A new “Craft Cannabis” designation launched by the government-owned Ontario Cannabis Store (OCS), the sole online retailer of legal adult-use products in the province, features specific criteria that define the often-vague notion of “craft” marijuana.
The product classification could provide a promotional boost to some smaller Canadian cannabis producers amid a sea of competition in the critical Ontario market, helping them attract business from demanding consumers with high expectations.
The product classification launched Thursday and currently includes products from 20 licensed cannabis producers.
The program is the result of more than a year of research and consultation, said Pete Shearer, the OCS’ senior category manager responsible for dried cannabis flower who designed the program.
“Since the inception of legalization we’ve heard the consumer loud and clear,” Shearer told MJBiz Canada in a phone interview.
“They want craft product, product that meets their expectation of quality but also connects them to the producer.
“I think there’s lots of consumers where, for one reason or another, they want to vote with their dollars and support smaller operations, ones that align with their values and their understanding of what good cannabis is.”
For now, the craft designation applies only to dried flower and pre-rolls, although Shearer said it could expand to include other product forms in the future.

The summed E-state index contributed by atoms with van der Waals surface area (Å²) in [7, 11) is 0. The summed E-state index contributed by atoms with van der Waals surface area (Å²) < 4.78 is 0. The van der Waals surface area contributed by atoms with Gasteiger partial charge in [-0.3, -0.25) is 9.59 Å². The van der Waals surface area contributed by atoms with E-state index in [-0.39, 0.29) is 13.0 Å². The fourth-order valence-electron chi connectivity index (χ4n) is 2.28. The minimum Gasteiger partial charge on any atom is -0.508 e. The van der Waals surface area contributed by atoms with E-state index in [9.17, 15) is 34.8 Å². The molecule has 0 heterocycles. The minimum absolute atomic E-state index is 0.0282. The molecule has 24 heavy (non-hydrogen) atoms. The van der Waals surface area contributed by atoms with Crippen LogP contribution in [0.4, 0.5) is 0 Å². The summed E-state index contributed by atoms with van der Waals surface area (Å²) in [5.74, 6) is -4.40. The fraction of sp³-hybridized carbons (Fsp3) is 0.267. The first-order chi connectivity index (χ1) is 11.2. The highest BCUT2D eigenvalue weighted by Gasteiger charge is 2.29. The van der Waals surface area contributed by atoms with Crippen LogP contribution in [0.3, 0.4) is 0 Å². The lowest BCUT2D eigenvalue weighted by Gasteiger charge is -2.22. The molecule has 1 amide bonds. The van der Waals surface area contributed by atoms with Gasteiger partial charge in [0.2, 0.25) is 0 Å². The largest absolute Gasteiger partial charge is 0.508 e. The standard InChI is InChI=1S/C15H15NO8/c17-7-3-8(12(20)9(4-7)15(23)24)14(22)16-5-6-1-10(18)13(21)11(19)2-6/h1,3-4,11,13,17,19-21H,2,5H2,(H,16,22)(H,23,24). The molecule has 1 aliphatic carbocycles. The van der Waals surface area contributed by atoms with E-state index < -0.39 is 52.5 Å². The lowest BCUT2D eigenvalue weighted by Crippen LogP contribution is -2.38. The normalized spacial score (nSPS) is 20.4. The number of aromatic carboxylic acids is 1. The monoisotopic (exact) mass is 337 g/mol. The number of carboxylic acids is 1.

The phrase “craft cannabis” has been used by a variety of marijuana producers to describe a range of products, with no single agreed-upon definition.
However, the new OCS criteria for achieving a craft designation revolve around specific aspects of production.
Craft flower or pre-rolls must be:
- Grown in a facility that produces less than 10,000 kilograms (22,046 pounds) of dried cannabis, or the equivalent, annually.
Producers do not have to pay the OCS for the special designation.
“In our product call, vendors will identify a submission as a craft candidate, after which it will be validated, whether it is or not, by our (quality assurance),” Shearer said.
In addition to its monopoly on online recreational cannabis sales in Ontario, the OCS is also the only wholesaler to Ontario’s growing number of private-sector cannabis stores.
The new craft designation will also apply to the OCS’ wholesale operations, Shearer said.
“I certainly hope that that level of categorization extends to (private sector) retail shelves,” he added, “but ultimately that will be up to the retailer to do that themselves.”
The craft cannabis program is meant to attract more longtime cannabis consumers from the so-called “legacy market,” Shearer explained.
“I’m very confident that this will help capture the attention of some legacy consumers that, for one reason or another, have not transitioned any of their dollar spend over into legal (cannabis),” he said.
The OCS recently estimated that Ontario’s legal cannabis regime has captured 40.3% of the province’s recreational marijuana market.
Shearer expects a variety of pricing within the craft category, although he acknowledged that the nature of the category “lends itself to a higher price position in the assortment.”
“We’re not seeing any $6 grams out there right now, but I think it’s all about dialing in efficiencies and processes, and I’m sure that there’s going to be producers that can find those efficiencies and offer a craft product at an accessible price point.”
The craft category also includes new OCS website content featuring interviews with craft producers.
“I think it’s going to allow certain vendors to really tell their story, even just beyond that (craft) criteria – what kind of soil you’re using, what type of production methodology, etc.,” Shearer said.
Ontario sales of legal recreational cannabis totaled 87.8 million Canadian dollars ($71.5 million) in February.
Solomon Israel can be reached at email@example.com.